The Parts of Medicare
Medicare is a health insurance program for:
- people age 65 or older,
- people under age 65 with certain disabilities, and
- people of all ages with End-Stage Renal Disease (permanent kidney failure requiring dialysis or a kidney transplant).
Part A - Hospital Insurance - Most people don't pay a premium for Part A because they or a spouse already paid for it through their payroll taxes while working. Medicare Part A (Hospital Insurance) helps cover inpatient care in hospitals, including critical access hospitals, and skilled nursing facilities (not custodial or long-term care). It also helps cover hospice care and some home health care. Beneficiaries must meet certain conditions to get these benefits.
Part B - Medical Insurance - Most people pay a monthly premium for Part B. Medicare Part B (Medical Insurance) helps cover doctors' services and outpatient care. It also covers some other medical services that Part A doesn't cover, such as some of the services of physical and occupational therapists, and some home health care. Part B helps pay for these covered services and supplies when they are medically necessary.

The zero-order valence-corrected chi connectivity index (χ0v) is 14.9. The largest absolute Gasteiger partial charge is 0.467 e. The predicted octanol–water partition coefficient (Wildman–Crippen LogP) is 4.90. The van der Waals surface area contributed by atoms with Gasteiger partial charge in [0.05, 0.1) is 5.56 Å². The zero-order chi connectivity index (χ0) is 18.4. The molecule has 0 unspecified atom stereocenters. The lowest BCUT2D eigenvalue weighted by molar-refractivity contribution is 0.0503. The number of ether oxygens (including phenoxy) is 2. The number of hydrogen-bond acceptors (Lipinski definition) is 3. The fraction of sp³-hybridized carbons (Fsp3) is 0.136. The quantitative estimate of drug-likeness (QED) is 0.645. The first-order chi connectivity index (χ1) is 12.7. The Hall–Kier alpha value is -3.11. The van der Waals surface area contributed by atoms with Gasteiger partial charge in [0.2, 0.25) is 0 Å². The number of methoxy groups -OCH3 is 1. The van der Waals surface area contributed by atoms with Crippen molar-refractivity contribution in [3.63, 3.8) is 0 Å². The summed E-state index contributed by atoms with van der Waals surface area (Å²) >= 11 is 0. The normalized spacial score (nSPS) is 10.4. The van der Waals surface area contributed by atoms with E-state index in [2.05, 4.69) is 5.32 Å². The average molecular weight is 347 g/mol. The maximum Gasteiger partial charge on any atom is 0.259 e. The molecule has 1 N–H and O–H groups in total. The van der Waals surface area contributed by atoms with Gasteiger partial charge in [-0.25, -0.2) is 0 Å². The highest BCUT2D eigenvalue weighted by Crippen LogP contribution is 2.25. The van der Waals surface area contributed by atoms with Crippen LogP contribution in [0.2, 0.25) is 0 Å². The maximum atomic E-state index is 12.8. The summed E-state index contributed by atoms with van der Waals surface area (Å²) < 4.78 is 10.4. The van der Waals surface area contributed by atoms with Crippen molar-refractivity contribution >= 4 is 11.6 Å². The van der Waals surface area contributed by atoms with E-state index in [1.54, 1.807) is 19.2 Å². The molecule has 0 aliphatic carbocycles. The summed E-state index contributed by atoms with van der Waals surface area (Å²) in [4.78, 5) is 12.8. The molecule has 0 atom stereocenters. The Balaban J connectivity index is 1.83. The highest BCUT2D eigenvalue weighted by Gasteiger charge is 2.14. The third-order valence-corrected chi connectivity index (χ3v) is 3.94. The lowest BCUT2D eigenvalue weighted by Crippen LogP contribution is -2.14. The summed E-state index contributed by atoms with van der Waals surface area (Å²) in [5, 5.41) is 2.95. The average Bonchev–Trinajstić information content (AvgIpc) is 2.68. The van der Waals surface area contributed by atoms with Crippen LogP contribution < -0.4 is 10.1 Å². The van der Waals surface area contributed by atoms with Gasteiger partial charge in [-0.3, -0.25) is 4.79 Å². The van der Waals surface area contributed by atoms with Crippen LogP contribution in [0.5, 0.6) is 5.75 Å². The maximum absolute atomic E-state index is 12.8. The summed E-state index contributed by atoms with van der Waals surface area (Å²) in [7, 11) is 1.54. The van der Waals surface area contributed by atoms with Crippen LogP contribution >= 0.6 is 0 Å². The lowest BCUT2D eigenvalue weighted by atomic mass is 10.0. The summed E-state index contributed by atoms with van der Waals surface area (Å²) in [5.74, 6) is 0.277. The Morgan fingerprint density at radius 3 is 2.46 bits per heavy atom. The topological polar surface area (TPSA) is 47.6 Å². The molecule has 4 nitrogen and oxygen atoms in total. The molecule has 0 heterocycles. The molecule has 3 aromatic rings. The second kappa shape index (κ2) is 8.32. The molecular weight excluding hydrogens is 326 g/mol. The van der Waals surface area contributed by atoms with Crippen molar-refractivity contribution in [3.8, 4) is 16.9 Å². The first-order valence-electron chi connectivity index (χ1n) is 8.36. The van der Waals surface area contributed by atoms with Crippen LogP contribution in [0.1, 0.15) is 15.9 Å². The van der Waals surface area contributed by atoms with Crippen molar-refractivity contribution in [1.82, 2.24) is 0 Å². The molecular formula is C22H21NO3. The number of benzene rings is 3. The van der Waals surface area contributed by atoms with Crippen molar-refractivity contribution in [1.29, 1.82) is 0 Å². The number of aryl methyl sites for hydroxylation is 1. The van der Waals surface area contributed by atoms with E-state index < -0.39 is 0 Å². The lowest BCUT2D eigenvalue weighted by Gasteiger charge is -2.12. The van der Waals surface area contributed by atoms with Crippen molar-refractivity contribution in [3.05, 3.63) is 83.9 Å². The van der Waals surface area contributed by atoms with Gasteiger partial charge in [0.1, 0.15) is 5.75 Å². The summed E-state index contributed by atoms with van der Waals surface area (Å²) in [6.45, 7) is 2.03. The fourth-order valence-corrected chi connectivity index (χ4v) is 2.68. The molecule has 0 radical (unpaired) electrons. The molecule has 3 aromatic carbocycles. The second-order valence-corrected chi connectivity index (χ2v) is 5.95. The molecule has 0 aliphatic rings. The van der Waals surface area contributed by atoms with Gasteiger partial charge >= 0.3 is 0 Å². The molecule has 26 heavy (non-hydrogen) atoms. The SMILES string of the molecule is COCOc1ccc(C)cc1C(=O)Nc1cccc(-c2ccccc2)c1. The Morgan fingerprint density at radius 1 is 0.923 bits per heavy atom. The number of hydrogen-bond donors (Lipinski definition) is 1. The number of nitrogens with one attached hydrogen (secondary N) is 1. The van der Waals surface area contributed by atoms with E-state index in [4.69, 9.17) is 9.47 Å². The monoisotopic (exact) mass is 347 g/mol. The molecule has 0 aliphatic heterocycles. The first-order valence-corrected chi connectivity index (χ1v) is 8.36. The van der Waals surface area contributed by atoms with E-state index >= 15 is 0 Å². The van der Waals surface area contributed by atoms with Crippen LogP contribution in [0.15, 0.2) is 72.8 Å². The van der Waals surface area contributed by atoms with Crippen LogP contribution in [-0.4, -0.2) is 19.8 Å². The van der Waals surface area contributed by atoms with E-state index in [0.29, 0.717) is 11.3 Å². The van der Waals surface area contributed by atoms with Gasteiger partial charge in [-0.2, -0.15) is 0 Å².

Part C - Medicare Advantage Plans - These plans are Medicare-approved plans from a private company that offers an alternative to Original Medicare for your health and drug coverage. These “bundled” plans include Part A, Part B, and usually Part D. Most Medicare Advantage Plans are managed care plans, usually a health maintenance organization (HMO) or a preferred provider organization (PPO) and you may have to see doctors that belong to the plan or go to certain hospitals to get services. Plans may have lower out-of-pocket costs than Original Medicare and may offer some extra benefits that Original Medicare doesn’t cover — like vision, hearing, and dental services.
Part D - Prescription Drug Coverage - Most people will pay for this coverage. This coverage is to help you lower prescription drug costs and help protect against higher costs in the future. Medicare Prescription Drug Coverage is insurance. Private companies provide the coverage. Beneficiaries choose the drug plan and pay for this coverage. Like other insurance, if a beneficiary decides not to enroll in a drug plan when they are first eligible, they may pay a penalty if they choose to join later.
This information comes from www.medicare.gov
By contacting the phone number on this website you will be directed to a licensed agent.
- Pre-65 Health Insurance
- The Parts of Medicare
- Medicare Enrollment Periods
- Penalties & IRMAA
- Medicare 2023 costs at a glance
- Two Paths to Consider
- What is Medicare Supplement (Medigap) Insurance?
- Part D Prescription Drug Plans
- Part C - Medicare Advantage Plans
- Part C - Special Needs Plans (SNP)
- Medicare Resources